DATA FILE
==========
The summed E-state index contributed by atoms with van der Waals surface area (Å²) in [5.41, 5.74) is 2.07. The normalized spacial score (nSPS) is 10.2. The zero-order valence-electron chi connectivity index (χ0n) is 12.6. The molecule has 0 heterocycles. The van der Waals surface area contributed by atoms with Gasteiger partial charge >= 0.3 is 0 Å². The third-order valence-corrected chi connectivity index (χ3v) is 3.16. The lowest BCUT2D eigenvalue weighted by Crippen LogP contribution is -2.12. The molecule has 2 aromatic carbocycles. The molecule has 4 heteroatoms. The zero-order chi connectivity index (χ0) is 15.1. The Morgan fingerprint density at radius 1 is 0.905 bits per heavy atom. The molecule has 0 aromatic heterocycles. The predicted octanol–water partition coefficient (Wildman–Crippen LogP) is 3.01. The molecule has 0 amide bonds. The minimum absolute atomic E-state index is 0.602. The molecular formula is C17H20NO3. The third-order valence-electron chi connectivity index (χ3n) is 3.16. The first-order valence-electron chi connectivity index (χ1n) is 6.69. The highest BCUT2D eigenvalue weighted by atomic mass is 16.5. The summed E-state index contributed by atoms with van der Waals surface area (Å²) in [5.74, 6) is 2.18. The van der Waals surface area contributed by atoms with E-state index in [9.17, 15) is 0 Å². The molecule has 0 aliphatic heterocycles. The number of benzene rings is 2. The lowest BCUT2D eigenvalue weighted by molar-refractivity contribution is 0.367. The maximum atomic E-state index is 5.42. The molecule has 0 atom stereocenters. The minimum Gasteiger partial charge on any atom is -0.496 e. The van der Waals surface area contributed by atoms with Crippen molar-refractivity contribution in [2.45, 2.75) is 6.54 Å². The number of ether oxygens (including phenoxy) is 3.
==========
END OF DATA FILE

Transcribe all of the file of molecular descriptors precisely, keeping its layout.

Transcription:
The summed E-state index contributed by atoms with van der Waals surface area (Å²) in [5.41, 5.74) is 2.07. The normalized spacial score (nSPS) is 10.2. The zero-order valence-electron chi connectivity index (χ0n) is 12.6. The molecule has 0 heterocycles. The van der Waals surface area contributed by atoms with Gasteiger partial charge >= 0.3 is 0 Å². The third-order valence-corrected chi connectivity index (χ3v) is 3.16. The lowest BCUT2D eigenvalue weighted by Crippen LogP contribution is -2.12. The molecule has 2 aromatic carbocycles. The molecule has 4 heteroatoms. The zero-order chi connectivity index (χ0) is 15.1. The Morgan fingerprint density at radius 1 is 0.905 bits per heavy atom. The molecule has 0 aromatic heterocycles. The predicted octanol–water partition coefficient (Wildman–Crippen LogP) is 3.01. The molecule has 0 amide bonds. The minimum absolute atomic E-state index is 0.602. The molecular formula is C17H20NO3. The third-order valence-electron chi connectivity index (χ3n) is 3.16. The first-order valence-electron chi connectivity index (χ1n) is 6.69. The highest BCUT2D eigenvalue weighted by atomic mass is 16.5. The summed E-state index contributed by atoms with van der Waals surface area (Å²) in [5.74, 6) is 2.18. The van der Waals surface area contributed by atoms with E-state index in [9.17, 15) is 0 Å². The molecule has 0 aliphatic heterocycles. The number of benzene rings is 2. The lowest BCUT2D eigenvalue weighted by molar-refractivity contribution is 0.367. The maximum atomic E-state index is 5.42. The molecule has 0 atom stereocenters. The minimum Gasteiger partial charge on any atom is -0.496 e. The van der Waals surface area contributed by atoms with Crippen molar-refractivity contribution in [2.45, 2.75) is 6.54 Å². The number of ether oxygens (including phenoxy) is 3.